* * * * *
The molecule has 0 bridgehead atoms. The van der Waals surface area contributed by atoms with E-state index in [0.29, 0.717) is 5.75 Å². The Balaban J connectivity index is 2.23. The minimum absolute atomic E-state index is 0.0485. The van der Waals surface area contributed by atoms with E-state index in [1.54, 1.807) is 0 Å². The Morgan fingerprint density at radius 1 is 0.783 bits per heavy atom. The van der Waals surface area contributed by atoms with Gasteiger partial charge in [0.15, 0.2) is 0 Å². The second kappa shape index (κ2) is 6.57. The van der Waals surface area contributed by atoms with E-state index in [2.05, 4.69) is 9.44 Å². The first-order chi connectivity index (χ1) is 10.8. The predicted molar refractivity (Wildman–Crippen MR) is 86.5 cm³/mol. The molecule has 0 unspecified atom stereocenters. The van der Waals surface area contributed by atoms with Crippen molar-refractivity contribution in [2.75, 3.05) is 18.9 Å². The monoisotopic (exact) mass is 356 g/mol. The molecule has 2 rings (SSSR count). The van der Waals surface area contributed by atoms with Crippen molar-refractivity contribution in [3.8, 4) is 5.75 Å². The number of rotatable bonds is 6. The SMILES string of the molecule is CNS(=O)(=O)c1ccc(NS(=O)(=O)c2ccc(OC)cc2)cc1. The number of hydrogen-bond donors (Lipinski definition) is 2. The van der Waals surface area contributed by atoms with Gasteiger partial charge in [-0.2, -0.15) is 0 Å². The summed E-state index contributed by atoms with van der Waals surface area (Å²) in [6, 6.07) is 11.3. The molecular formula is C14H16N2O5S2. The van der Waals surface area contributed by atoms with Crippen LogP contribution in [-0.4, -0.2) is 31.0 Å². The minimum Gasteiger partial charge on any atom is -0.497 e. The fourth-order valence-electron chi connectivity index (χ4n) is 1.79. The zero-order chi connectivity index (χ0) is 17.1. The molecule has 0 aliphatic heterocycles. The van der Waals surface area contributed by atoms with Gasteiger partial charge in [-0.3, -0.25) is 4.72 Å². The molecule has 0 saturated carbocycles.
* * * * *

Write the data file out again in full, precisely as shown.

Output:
The molecule has 0 bridgehead atoms. The van der Waals surface area contributed by atoms with E-state index in [0.29, 0.717) is 5.75 Å². The Balaban J connectivity index is 2.23. The minimum absolute atomic E-state index is 0.0485. The van der Waals surface area contributed by atoms with E-state index in [1.54, 1.807) is 0 Å². The Morgan fingerprint density at radius 1 is 0.783 bits per heavy atom. The van der Waals surface area contributed by atoms with Gasteiger partial charge in [0.15, 0.2) is 0 Å². The second kappa shape index (κ2) is 6.57. The van der Waals surface area contributed by atoms with E-state index in [2.05, 4.69) is 9.44 Å². The first-order chi connectivity index (χ1) is 10.8. The predicted molar refractivity (Wildman–Crippen MR) is 86.5 cm³/mol. The molecule has 0 unspecified atom stereocenters. The van der Waals surface area contributed by atoms with Crippen molar-refractivity contribution in [2.75, 3.05) is 18.9 Å². The monoisotopic (exact) mass is 356 g/mol. The molecule has 2 rings (SSSR count). The van der Waals surface area contributed by atoms with Crippen molar-refractivity contribution in [3.8, 4) is 5.75 Å². The number of rotatable bonds is 6. The SMILES string of the molecule is CNS(=O)(=O)c1ccc(NS(=O)(=O)c2ccc(OC)cc2)cc1. The number of hydrogen-bond donors (Lipinski definition) is 2. The van der Waals surface area contributed by atoms with Gasteiger partial charge in [-0.2, -0.15) is 0 Å². The summed E-state index contributed by atoms with van der Waals surface area (Å²) in [6, 6.07) is 11.3. The molecular formula is C14H16N2O5S2. The van der Waals surface area contributed by atoms with Crippen LogP contribution in [-0.4, -0.2) is 31.0 Å². The minimum Gasteiger partial charge on any atom is -0.497 e. The fourth-order valence-electron chi connectivity index (χ4n) is 1.79. The zero-order chi connectivity index (χ0) is 17.1. The molecule has 0 aliphatic heterocycles. The van der Waals surface area contributed by atoms with Gasteiger partial charge in [-0.3, -0.25) is 4.72 Å². The molecule has 0 saturated carbocycles.